Metro driver protected passengers as he died, rider says
SEATTLE -- Sam Williams had one more act in him.
The 63-year-old Seattle Metro Transit Bus Driver spent 20 years as a performer with the Flying Karamazov Brothers, a traveling theater troupe that still performs today, though now with a new generation of entertainers.
Thursday night, Williams was driving his RapidRide C route on the Alaskan Way Viaduct when he had a heart attack and died. But in his last few moments, the humorist did something serious.
Some riders say Williams slowed the bus and maintained control as he signaled to passengers that he was having a heart attack. They acted quickly and took the wheel, bringing the bus to safety as Williams died.
“It’s a miracle Sam had the clarity of mind, even while going through a crisis, to slow us down and maintain control of the bus before losing consciousness,” rider Lisa Plummer said. “If anything had gone differently, we could have gone through the guardrail and down off of the viaduct. A lot of us would be dead or seriously injured.”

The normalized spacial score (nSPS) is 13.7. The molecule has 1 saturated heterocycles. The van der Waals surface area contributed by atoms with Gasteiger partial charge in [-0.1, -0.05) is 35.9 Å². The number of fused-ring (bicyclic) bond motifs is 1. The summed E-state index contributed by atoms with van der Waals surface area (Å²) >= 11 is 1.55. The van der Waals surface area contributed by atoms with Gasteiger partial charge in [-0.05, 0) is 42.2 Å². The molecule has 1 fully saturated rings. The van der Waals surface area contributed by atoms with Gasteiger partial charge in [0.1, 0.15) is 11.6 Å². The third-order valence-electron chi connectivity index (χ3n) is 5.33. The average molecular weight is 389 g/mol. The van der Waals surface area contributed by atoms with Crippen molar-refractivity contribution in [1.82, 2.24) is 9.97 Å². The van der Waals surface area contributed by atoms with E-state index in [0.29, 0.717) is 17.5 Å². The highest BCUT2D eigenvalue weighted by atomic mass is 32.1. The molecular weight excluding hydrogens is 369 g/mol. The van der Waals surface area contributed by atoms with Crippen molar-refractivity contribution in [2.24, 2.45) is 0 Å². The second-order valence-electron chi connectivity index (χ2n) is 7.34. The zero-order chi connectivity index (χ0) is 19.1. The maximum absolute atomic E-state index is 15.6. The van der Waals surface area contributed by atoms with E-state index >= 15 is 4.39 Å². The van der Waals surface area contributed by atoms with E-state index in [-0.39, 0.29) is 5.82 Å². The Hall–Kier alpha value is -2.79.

Williams’ actions were no surprise to Paul Magid, co-founder of the Flying Karamazov Brothers.
“Sam was a hero right up until the end,” he said. “I’m proud of him. It just makes me love him more.”
Williams went by the name Smerdyakov Karamazov with the Flying Karamazov Brothers.
“He was the funny one,” Magid said. “People just loved him, when he came on stage people loved it right away.”
Williams left the Flying Karamazov Brothers in 2000 to take care of his ill wife. He later became a bus driver with Seattle Metro Transit.
Williams performed on-and-off in his retired life, but was excited to return to the stage with his friend Paul Magid in December for a fundraising event. Magid just put up posters for the event this week.
“I was really looking forward to being with him,” Magid said. “I really wish he hadn’t passed away so young.”